AHA FIT Newsletter

Spotlight on Teresa Wang MD - Winter 2020 issue

FIT Spotlight

Teresa Wang MD

Teresa Wang, MD

Fellow, Cardiovascular Medicine
University of California, San Francisco
@teresa_wang88

Teresa Wang is the recipient of the 2019 Laennec Fellow in Training (FIT) Clinician Award at the American Heart Association’s Annual Scientific Sessions in November 2019. The Laennec Award recognizes the importance of clinical acumen, inductive analytic skills, and teaching ability in future academic cardiologists.

Describe your journey in becoming a cardiology fellow and what your specific clinical/research interests are.

My journey in becoming a cardiology fellow has been shaped by my role models and guided by ongoing mentorship. In high school, shadowed a cardiologist who first piqued my interest in the field and who has now become a close friend and mentor. Based on that experience, I pursued cardiology research in medical school and had the opportunity to work with Dr. Adrian Hernandez and Dr. Chet Patel at the Duke Clinical Research Institute, which developed my interest in advanced heart failure. I’ve continued that interest into fellowship, particularly with support from Dr. Teresa De Marco and Dr. Priscilla Hsue. These types of mentors at each stage of training have been integral in my career development, personal and professional growth, and navigating work-life balance (or integration). As a result, I will be pursuing advanced heart failure/transplant fellowship next year with a special interest in understanding genetic cardiomyopathies.

Briefly take us through your case that won the Laennec Fellow in Training Clinician Award.

Our case described a middle-aged female who presented as a referral to UCSF Pulmonary Hypertension Clinic for both right and left-sided heart failure symptoms as well as a pulmonary artery systolic pressure measured at 122 mmHg. Her prior imaging leading up to the clinic visit reported high probability of chronic thromboembolic pulmonary hypertension based on ventilation-perfusion and CT scans. While her physical exam did have findings of pulmonary hypertension (namely an accentuated A2), it also revealed numerous vascular bruits throughout her neck, chest, and abdomen. Multimodality imaging showed sequelae of large vessel vasculitis with severe stenoses and beaded appearance of the great vessels, and a striking tapering of the descending aorta down to 1cm. On further questioning, the patient had endorsed a systemic illness as a teenager that was likely a manifestation of acute phase Takayasu Arteritis (TA). Based on a PET scan with no ongoing active inflammation, she was diagnosed with "burned-out" TA with pulmonary artery involvement leading to severe pulmonary hypertension (Group II with left heart disease secondary to central aortic hypertension, Group IV with pulmonary artery obstruction due to arteritis leading to abnormal perfusion in VQ scan, and Group III due to untreated chronic hypoxia-induced pulmonary arterial vasculopathy).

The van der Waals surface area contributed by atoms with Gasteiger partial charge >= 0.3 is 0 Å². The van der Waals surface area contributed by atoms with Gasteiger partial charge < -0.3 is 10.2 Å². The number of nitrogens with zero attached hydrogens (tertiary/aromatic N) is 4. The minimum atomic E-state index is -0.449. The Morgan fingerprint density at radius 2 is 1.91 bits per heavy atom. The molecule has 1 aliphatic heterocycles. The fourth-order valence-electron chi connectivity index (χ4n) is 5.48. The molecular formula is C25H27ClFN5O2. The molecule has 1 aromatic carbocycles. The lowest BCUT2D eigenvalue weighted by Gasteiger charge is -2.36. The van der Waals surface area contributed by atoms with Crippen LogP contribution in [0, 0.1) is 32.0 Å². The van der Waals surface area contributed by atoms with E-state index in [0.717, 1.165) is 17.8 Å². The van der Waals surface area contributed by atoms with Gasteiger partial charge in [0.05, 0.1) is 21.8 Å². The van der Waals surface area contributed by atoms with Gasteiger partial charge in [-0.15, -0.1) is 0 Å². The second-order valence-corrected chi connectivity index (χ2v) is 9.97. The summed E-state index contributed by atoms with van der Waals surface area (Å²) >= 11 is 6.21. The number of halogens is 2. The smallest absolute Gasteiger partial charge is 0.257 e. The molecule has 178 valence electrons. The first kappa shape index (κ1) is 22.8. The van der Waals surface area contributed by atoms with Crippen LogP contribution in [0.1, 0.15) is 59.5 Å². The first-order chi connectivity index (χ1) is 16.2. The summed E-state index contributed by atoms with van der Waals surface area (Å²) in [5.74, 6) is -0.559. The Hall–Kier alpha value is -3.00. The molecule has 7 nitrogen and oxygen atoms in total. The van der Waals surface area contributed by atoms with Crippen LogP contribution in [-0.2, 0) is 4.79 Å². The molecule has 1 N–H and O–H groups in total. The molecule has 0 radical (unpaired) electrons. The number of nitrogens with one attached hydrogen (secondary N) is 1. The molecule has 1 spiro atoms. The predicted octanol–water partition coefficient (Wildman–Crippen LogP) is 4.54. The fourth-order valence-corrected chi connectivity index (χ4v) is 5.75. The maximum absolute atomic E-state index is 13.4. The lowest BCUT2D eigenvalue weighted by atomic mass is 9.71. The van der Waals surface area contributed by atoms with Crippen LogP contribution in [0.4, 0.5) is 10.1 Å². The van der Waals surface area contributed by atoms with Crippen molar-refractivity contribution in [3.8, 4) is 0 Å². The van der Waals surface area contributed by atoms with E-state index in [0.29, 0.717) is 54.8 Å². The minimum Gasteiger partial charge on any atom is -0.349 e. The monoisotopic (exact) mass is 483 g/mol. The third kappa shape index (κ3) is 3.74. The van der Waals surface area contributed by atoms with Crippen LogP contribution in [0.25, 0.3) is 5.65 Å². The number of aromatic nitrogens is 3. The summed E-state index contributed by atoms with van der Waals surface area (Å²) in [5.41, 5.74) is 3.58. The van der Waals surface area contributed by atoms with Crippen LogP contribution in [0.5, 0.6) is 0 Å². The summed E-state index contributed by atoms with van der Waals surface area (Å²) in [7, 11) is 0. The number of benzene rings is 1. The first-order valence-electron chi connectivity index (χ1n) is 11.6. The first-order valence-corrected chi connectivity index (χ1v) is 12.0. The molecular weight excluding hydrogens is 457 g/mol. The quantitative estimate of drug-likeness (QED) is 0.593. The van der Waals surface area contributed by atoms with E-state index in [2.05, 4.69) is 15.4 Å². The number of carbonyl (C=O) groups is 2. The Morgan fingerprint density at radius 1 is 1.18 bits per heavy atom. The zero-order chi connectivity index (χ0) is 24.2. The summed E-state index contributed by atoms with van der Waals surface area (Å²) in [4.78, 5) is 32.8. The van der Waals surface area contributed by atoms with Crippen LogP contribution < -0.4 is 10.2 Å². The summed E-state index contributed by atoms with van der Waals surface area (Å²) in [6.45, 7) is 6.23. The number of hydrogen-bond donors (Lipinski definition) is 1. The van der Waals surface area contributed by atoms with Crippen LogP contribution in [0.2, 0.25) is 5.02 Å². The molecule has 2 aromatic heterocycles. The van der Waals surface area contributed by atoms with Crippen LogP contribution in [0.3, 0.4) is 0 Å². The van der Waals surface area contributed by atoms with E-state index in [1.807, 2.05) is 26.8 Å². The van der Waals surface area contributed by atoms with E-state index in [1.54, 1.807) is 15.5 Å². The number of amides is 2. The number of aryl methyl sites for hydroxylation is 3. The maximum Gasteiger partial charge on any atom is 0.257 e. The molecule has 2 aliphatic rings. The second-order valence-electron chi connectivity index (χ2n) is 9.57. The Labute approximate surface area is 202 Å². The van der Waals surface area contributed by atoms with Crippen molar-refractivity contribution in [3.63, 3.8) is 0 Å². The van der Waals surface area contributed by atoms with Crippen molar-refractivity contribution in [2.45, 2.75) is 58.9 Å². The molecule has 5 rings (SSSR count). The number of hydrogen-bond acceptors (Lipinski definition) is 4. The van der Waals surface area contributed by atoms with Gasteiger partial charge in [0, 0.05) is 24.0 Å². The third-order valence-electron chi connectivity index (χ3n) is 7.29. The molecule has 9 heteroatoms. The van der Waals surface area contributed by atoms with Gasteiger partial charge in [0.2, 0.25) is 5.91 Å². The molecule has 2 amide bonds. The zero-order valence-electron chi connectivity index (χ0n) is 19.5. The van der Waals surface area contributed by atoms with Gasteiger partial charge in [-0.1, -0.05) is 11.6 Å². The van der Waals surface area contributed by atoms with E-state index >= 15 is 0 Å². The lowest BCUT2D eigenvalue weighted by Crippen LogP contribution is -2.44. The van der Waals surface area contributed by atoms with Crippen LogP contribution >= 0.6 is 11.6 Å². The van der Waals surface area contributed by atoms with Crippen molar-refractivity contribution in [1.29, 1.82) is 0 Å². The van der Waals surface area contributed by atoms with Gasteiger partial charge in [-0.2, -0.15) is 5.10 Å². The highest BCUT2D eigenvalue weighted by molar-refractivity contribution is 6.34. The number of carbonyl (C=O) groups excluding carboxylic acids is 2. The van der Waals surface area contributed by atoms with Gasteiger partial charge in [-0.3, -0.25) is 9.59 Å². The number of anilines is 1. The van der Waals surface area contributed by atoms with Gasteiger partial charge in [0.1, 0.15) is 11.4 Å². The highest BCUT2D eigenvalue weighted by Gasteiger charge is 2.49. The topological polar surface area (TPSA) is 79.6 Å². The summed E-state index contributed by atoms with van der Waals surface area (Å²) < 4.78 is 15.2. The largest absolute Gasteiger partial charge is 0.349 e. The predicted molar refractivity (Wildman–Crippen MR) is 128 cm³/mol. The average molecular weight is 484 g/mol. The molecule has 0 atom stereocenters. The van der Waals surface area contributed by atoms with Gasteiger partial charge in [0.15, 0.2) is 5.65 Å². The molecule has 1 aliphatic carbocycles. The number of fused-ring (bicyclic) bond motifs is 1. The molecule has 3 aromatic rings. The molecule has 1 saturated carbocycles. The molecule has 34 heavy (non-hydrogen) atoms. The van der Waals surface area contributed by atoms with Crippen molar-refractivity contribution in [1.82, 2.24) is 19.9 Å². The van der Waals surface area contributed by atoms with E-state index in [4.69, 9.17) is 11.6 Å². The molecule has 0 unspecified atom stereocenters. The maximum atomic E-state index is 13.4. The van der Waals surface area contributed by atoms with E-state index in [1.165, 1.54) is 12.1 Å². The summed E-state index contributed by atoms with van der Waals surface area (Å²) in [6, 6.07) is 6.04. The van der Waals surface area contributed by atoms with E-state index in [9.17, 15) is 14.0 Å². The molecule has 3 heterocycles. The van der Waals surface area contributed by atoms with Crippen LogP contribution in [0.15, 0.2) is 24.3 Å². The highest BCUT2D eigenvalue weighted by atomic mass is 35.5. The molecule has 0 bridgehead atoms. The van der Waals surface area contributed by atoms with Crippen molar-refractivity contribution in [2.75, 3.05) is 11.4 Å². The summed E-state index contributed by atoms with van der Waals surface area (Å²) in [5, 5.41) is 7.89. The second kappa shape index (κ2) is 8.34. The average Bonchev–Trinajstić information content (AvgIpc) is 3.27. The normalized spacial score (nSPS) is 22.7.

How often has TA with PH been described and how does this case impact future clinical practice?

After the first description of Takayasu Arteritis in 1908, there have been several case series describing Takayasu arteritis with pulmonary artery involvement in as many as 66% of patients, of whom approximately 12-14% go on to develop pulmonary hypertension. These patients will often have symptoms of dyspnea, lower extremity edema, and/or respiratory failure. Therefore, in patients with Takayasu arteritis and any of the above symptoms or treatment-resistant disease, early screening of pulmonary artery involvement will allow for efforts to prevent development of pulmonary hypertension.

How will winning the Laennec FIT Clinician Award potentially play a role in your next steps/future goals?

Preparing for the Laennec award and presenting at the American Heart Association conference was an incredible learning experience. In addition to gaining experience in scientific writing and in trying to make a concise yet comprehensive oral presentation, I valued the opportunity to meet members of the Laennec Committee and the Council on Clinical Cardiology. As I look towards my fellowship year in Advanced Heart Failure/Transplant and beyond, I hope to get more involved in the AHA as a FIT and in the future in my early career.

What advice would you give to other FIT thinking about this particular award?

My advice would be to go for it! As fellows, there are many case conferences or fellows reports that we prepare as part of our training to help synthesize patient cases (in both real-time and after diagnosis). This process of summarizing information, creating a differential diagnosis, and incorporating new information is the essence of the Laennec case competition. It is also a process that we subconsciously perform in everyday clinical practice, and with some extra effort, many of these cases would be excellent for the Laennec award.

 

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